DJ workshop returns to Montreal to encourage more diversity in what's still a 'boys club'
Montreal's 4th edition of Intersessions teaches DJ skills to women, LGBTQ, non-binary people
A workshop in Montreal is encouraging women and people in the LGBTQ community to hone their DJ skills.
The workshop, called Intersessions, aims to bring more diversity into the world of DJing, an industry that is often thought of as a "boys club."
"Historically, women have not been given spaces where they can shape a technical practice, and DJing involves a certain amount of technicality," said Leticia Trandafir, one of the workshop's organizers and the music director at Never Apart, a non-profit organization in Montreal that seeks to use cultural programming to bring about social change.
There is not a lot of space if you are a woman, and you're not fully formed and perfect at the art form.- Never Apart music director Leticia Trandafir
"Electronic music historically has been a male-dominated scene," said Trandafir. "There is not a lot of space if you are a woman and you're not fully formed and perfect at the art form."
She said it's important to have spaces where women, non-binary and LGBTQ people can feel comfortable learning if they aren't experts.
Never Apart is collaborating with Slut Island, a music and arts festival reserved for marginalized people, and the creators of Intersessions to put on the workshop.
Intersessions was created several years ago by Vancouver's Chhavi Nanda, also known as Chippy Nonstop, and fellow artist Rhiannon Blossom. They wanted to create a space where women could learn DJ skills without judgment.
It's the fourth time Intersessions has come to Montreal since 2016, and it's become so popular, all the spots are already gone.
The workshop has also been offered in Vancouver, Toronto, Brooklyn, Los Angeles, as well as in cities in Europe.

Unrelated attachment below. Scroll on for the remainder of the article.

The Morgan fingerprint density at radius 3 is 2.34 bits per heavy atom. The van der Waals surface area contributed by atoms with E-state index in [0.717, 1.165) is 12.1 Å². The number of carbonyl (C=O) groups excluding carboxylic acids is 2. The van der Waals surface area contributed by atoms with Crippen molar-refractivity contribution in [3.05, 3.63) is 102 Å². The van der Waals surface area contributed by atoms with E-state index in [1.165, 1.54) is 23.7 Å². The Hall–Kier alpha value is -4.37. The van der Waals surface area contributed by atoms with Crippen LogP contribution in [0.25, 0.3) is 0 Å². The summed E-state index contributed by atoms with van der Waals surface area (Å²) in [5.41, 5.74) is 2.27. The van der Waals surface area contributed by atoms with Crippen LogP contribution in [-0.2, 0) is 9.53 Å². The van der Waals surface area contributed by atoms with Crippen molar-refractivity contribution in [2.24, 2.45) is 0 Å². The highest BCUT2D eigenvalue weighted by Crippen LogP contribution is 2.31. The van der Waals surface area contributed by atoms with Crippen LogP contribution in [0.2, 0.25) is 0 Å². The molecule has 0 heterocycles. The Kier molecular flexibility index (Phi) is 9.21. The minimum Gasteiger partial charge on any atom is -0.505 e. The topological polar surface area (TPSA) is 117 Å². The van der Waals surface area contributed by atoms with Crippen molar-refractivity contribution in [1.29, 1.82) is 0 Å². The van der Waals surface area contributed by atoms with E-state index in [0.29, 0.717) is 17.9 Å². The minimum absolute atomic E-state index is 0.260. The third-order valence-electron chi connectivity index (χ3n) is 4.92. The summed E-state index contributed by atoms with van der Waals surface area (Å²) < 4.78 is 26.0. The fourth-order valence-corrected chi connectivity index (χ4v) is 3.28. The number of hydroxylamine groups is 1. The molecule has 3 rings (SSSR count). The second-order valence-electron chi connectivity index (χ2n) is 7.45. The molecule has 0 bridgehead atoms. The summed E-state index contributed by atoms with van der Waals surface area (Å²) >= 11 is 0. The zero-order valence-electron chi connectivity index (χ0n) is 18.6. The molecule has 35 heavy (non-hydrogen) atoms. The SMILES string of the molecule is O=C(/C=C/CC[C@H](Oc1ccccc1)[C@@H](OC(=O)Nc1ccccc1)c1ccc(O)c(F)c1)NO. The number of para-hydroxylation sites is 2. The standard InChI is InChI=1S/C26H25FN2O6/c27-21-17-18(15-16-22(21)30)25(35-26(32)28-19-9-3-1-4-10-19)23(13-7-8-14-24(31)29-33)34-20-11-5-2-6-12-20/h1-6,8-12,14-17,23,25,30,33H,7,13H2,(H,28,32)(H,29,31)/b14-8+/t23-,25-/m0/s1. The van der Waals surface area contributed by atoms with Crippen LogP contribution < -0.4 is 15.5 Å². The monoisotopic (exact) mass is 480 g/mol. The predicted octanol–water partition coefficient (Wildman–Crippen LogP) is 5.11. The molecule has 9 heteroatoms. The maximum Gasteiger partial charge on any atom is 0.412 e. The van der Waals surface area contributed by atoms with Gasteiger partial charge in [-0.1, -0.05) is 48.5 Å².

Trandafir, who also works as a DJ in Montreal, said female DJs still face discrimination.
"You see it on social media: women get a lot less slack, and you know you kind of have to be perfect at your art form.... Appearance will get commented on way more often than it does with male DJs, " she said.
Trandafir said she's experienced first-hand getting scrutinized on the job.
She said men in the audience have fiddled with her DJ equipment while she was working, taking it upon themselves to adjust the music levels for her.
Trandafir said despite moments like those, the industry is starting to change, and people are more conscious about diversity.
Part of that change can be attributed to workshops like Intersessions.
"These kinds of workshops are popping up everywhere, and this is one of many. It's really a kind of a movement worldwide to change that bias," she said.
The workshop will teach people how to use a variety of DJing technology like vinyl, CDJ, computer and software programs. It will also go over the basics, like how to start collecting music.
Trandafir said access to DJ equipment can be very expensive, which is another hurdle for people who want to get into the business, but the workshop encourages people to use whatever medium they enjoy most.